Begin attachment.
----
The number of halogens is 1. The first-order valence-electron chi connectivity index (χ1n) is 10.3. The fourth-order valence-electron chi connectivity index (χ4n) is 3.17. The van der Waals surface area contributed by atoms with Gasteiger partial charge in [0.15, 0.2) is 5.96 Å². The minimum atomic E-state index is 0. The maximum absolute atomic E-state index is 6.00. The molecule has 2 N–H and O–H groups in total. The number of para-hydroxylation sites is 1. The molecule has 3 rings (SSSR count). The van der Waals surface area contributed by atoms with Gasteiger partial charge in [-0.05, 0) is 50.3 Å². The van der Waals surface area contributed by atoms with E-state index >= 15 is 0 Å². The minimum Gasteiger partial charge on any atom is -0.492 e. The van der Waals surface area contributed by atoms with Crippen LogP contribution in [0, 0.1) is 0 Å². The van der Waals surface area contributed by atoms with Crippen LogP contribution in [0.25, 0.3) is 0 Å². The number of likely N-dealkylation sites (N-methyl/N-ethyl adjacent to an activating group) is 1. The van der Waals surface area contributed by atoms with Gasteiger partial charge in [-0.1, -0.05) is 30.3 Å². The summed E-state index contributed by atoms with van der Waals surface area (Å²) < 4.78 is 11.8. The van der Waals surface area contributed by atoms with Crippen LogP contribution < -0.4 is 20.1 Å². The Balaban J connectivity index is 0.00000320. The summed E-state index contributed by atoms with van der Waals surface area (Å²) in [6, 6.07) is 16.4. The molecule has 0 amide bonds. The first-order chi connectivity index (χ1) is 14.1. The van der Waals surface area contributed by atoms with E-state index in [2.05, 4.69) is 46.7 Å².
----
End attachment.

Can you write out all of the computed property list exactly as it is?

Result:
The number of halogens is 1. The first-order valence-electron chi connectivity index (χ1n) is 10.3. The fourth-order valence-electron chi connectivity index (χ4n) is 3.17. The van der Waals surface area contributed by atoms with Gasteiger partial charge in [0.15, 0.2) is 5.96 Å². The minimum atomic E-state index is 0. The maximum absolute atomic E-state index is 6.00. The molecule has 2 N–H and O–H groups in total. The number of para-hydroxylation sites is 1. The molecule has 3 rings (SSSR count). The van der Waals surface area contributed by atoms with Gasteiger partial charge in [-0.05, 0) is 50.3 Å². The van der Waals surface area contributed by atoms with E-state index >= 15 is 0 Å². The minimum Gasteiger partial charge on any atom is -0.492 e. The van der Waals surface area contributed by atoms with Crippen LogP contribution in [0, 0.1) is 0 Å². The van der Waals surface area contributed by atoms with Crippen LogP contribution in [0.25, 0.3) is 0 Å². The number of likely N-dealkylation sites (N-methyl/N-ethyl adjacent to an activating group) is 1. The van der Waals surface area contributed by atoms with Gasteiger partial charge in [-0.1, -0.05) is 30.3 Å². The summed E-state index contributed by atoms with van der Waals surface area (Å²) < 4.78 is 11.8. The van der Waals surface area contributed by atoms with Crippen LogP contribution < -0.4 is 20.1 Å². The Balaban J connectivity index is 0.00000320. The summed E-state index contributed by atoms with van der Waals surface area (Å²) in [6, 6.07) is 16.4. The molecule has 0 amide bonds. The first-order chi connectivity index (χ1) is 14.1. The van der Waals surface area contributed by atoms with E-state index in [2.05, 4.69) is 46.7 Å².